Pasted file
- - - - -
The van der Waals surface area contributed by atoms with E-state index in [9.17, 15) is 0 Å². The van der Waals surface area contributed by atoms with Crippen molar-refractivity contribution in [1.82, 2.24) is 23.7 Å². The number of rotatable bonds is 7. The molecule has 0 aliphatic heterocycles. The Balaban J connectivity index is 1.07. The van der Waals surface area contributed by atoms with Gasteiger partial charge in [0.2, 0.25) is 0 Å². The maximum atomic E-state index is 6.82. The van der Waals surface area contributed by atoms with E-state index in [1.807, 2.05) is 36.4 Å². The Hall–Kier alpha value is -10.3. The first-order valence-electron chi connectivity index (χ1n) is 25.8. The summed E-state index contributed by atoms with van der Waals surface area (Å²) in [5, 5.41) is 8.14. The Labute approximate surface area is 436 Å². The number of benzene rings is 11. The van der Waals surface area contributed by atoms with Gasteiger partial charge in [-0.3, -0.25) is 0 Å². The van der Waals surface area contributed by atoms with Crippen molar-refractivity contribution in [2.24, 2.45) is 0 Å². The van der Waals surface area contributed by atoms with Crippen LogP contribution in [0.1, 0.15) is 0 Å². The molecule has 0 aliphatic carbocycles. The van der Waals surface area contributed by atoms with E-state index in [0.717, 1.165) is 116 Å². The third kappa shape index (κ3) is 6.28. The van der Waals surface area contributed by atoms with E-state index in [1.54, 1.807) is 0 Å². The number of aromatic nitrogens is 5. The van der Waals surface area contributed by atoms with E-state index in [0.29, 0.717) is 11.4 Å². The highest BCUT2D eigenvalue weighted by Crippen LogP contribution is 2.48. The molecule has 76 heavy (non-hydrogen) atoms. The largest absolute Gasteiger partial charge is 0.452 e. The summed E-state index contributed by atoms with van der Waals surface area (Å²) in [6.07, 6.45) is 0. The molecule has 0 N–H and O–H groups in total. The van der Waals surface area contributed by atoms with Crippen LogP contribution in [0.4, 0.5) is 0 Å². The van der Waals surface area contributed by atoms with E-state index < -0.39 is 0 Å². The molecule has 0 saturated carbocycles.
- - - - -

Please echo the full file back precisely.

The van der Waals surface area contributed by atoms with E-state index in [9.17, 15) is 0 Å². The van der Waals surface area contributed by atoms with Crippen molar-refractivity contribution in [1.82, 2.24) is 23.7 Å². The number of rotatable bonds is 7. The molecule has 0 aliphatic heterocycles. The Balaban J connectivity index is 1.07. The van der Waals surface area contributed by atoms with Gasteiger partial charge in [0.2, 0.25) is 0 Å². The maximum atomic E-state index is 6.82. The van der Waals surface area contributed by atoms with E-state index in [1.807, 2.05) is 36.4 Å². The Hall–Kier alpha value is -10.3. The first-order valence-electron chi connectivity index (χ1n) is 25.8. The summed E-state index contributed by atoms with van der Waals surface area (Å²) in [5, 5.41) is 8.14. The Labute approximate surface area is 436 Å². The number of benzene rings is 11. The van der Waals surface area contributed by atoms with Gasteiger partial charge in [-0.3, -0.25) is 0 Å². The van der Waals surface area contributed by atoms with Crippen molar-refractivity contribution in [2.24, 2.45) is 0 Å². The van der Waals surface area contributed by atoms with Crippen LogP contribution in [0.1, 0.15) is 0 Å². The molecule has 0 aliphatic carbocycles. The van der Waals surface area contributed by atoms with E-state index in [0.717, 1.165) is 116 Å². The third kappa shape index (κ3) is 6.28. The van der Waals surface area contributed by atoms with E-state index in [1.54, 1.807) is 0 Å². The number of aromatic nitrogens is 5. The van der Waals surface area contributed by atoms with E-state index in [0.29, 0.717) is 11.4 Å². The highest BCUT2D eigenvalue weighted by Crippen LogP contribution is 2.48. The molecule has 76 heavy (non-hydrogen) atoms. The largest absolute Gasteiger partial charge is 0.452 e. The summed E-state index contributed by atoms with van der Waals surface area (Å²) in [6.07, 6.45) is 0. The molecule has 0 N–H and O–H groups in total. The van der Waals surface area contributed by atoms with Crippen LogP contribution in [0.4, 0.5) is 0 Å². The van der Waals surface area contributed by atoms with E-state index < -0.39 is 0 Å². The molecule has 0 saturated carbocycles.